Ingratitude reveals the deep problem of sin in man of his hatred for the very life of God himself. God lives eternally as Father, Son, and Spirit, with each member of the Holy Trinity giving mutual respect and gratitude to one another. Jesus’ giving thanks to the Father on a number of occasions throughout his life revealed to us the eternal relationship of the Trinity. Each recognizes the gifts given by the others and responds to them with due honor and gratitude. Throughout eternity the Father gives to the Son and the Son responds by giving back to the Father his thanks. The Son gives to the Spirit, and the Spirit responds by giving back to the Son his thanks. On and on it goes. It is a community life characterized by gratitude.

Created in God’s image, man is called not only imitate this life with one another but to participate in the family of God himself. We are called to acknowledge the goodness of God to us and join in the eternal dance of gratitude. Our ingratitude is a revelation that we hate the life of God and want nothing to do with it.

We who have been brought into the family of God, united to Christ by the Spirit, are to be characterized as grateful people. It is one of our distinguishing marks as the people of God. Indeed, the meal that forms us into the body of Christ (1Cor 10.16-17) is a meal of thanksgiving. We are the thanksgiving family, bound together by our mutual gratitude for what God has done in Christ.

The discipline of gratitude is a perpetual guard against the idolatry that lingers in our hearts and is always looking for an opportunity to make another idol. Gratitude refocuses us on reality; the reality that our lives are dependent upon God at every moment. Gratitude cultivates contentment; we focus on what God has given us instead of that which he has withheld. Gratitude is a roadblock on the road of depravity.

It is not always easy to be grateful. We live in a world in which we are surrounded by the effects of sin. There are times that we hurt because of our sin or the sin of others. There are times that our mere mortality is evident in illness or death. We live with pain. Yet Paul tells us in Ephesians 5.10 that we are to be “giving thanks always for all things to the Father in the name of our Lord Jesus Christ.” Paul is in no way denying the hard realities, telling us to “put on a smile even though it hurts.” He is telling us to keep everything in the context of the larger narrative. We are those who trust that God is good and has good purposes even through evil. Though evil is not good and must never be declared good, we can give thanks even in the midst of difficult times because God has a good purpose for us.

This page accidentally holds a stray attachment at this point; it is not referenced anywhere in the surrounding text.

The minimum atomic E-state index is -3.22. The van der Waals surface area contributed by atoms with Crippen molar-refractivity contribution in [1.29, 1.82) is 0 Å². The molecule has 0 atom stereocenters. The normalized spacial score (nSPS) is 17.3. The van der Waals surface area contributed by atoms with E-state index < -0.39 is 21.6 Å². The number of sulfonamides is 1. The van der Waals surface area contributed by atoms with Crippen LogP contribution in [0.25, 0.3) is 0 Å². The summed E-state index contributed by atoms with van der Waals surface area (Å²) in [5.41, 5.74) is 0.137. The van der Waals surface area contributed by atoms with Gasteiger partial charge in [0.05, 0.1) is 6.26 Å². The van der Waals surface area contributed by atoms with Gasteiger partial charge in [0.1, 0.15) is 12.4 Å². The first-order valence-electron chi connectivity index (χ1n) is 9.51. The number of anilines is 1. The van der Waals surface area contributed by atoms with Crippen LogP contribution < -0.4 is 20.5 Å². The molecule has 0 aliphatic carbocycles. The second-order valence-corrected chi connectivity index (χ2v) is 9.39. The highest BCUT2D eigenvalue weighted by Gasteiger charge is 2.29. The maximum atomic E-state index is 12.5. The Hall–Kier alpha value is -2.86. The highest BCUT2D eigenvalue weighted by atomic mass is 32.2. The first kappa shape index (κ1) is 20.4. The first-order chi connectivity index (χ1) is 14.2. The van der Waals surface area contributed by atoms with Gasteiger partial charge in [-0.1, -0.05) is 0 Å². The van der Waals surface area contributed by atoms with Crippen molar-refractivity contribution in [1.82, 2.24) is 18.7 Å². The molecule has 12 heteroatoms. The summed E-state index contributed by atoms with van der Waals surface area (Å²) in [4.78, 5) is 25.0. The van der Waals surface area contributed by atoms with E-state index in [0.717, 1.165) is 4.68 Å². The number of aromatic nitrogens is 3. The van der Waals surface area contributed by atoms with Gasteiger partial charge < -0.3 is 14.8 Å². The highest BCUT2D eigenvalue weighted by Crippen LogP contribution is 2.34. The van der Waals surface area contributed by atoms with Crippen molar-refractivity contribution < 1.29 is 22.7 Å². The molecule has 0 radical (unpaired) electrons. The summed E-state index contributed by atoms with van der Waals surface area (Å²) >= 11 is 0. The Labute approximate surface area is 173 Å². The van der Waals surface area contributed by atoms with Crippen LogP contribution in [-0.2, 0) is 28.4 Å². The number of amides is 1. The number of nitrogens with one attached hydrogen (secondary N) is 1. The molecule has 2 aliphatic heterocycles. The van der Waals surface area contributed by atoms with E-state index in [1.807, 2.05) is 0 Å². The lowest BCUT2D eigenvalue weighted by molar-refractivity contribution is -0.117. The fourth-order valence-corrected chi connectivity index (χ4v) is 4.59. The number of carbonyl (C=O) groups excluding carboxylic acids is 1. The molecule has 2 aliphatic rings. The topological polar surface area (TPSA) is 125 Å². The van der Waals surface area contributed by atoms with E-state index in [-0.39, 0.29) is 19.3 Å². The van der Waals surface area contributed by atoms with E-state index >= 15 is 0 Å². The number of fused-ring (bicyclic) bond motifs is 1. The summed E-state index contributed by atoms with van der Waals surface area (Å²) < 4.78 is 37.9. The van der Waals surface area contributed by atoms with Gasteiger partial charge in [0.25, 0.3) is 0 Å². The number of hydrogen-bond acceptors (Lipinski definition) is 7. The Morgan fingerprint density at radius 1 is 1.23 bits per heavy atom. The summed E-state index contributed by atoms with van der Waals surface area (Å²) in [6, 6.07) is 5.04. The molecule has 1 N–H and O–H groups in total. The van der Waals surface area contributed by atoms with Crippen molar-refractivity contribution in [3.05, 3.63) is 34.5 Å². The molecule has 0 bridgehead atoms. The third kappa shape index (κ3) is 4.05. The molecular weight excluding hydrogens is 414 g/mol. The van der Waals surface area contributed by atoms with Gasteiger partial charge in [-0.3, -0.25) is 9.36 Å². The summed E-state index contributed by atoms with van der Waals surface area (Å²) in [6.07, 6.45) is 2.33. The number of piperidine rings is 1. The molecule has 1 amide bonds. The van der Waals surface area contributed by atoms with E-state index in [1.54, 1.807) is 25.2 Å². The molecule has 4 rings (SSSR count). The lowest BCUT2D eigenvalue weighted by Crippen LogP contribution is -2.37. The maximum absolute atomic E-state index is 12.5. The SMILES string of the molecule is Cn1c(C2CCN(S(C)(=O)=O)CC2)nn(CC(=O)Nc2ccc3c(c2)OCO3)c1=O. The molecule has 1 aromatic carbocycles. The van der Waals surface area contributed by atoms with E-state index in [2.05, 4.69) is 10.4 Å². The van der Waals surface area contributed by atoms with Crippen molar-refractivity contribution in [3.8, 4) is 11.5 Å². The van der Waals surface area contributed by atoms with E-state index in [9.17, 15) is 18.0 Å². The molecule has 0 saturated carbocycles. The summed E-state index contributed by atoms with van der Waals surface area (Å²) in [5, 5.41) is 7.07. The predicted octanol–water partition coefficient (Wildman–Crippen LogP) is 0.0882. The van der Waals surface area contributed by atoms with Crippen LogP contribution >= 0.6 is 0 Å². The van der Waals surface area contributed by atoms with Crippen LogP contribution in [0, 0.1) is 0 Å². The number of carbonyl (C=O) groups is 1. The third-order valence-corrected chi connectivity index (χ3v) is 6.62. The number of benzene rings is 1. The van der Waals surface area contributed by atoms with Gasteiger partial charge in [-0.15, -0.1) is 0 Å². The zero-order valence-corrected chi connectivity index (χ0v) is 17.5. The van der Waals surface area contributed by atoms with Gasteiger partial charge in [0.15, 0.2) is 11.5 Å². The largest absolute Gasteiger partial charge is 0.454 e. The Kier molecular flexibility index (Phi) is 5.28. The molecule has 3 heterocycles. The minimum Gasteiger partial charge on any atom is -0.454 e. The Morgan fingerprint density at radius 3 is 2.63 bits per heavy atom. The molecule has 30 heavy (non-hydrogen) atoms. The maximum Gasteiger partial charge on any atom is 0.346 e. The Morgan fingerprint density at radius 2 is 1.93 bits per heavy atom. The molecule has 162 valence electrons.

So, this is the conclusion of the matter: give thanks.

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By In Theology, Worship

Confessing Jesus as Lord

Writing into a Roman context to tell people that the proper response to the gospel was to confess “Jesus is Lord” (Romans 10.9) would have been provocative. “Lord” was the designation given to Caesar. Caesar was Lord and all other loyalties were subservient to him. You may pray your prayers to the god of your choice, but at the end of the day, when push came to shove, your god must submit to the will of Caesar. Everything, including your loyalties to your gods, must serve the greater purpose of the Empire and, more particularly, Caesar himself. To declare that there was a loyalty that was higher than Caesar to which one must submit was subversive to the unity of the Empire. If one dared to challenge Caesar in this regard, the full weight of Rome would come down upon him. Many of our fathers and mothers who confessed Jesus as Lord endured the consequence of challenging Caesar.

But Paul’s call was much deeper than the present empire situation. (more…)

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By In Theology

The Right Way To Be Right

All men long to be justified. That is, all men long to be in the right, to be vindicated. In our sin we seek this vindication in various ways and from different sources. We need approval. We need to know that we are accepted by someone. So we look to certain people to tell us that we are approved and accepted. (more…)

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By In Theology

Loving the Idea of the Church or Loving the Church?

I don’t know if you’ve heard, but this is the five-hundredth anniversary of the Reformation. Celebrations are going on all around the world, and rightly so. Though the cause for and the consequences of the Reformation are sad in many respects, there is much for which we can be thankful. It is sad that the Western Church fell into such moral and doctrinal error that such a radical surgery had to occur. But we are grateful that God had mercy on us by delivering us from the errors that corrupted the church. It is sad that the unintended consequence of the Reformation was the splintering of the church into denominations. But we are grateful that God is sanctifying his church through our differences and will one day bring the entire church back together in perfect unity in accordance with the prayer of our Savior.

Much has been done. There is still much to do. As Protestant churches are infused once again with this sense of our historical identity, it can be a temptation to get into a “reformation mode” that is characterized by a zeal for what the church ought to be, falling in love with the idea or ideal of the church, but not loving the church as she is.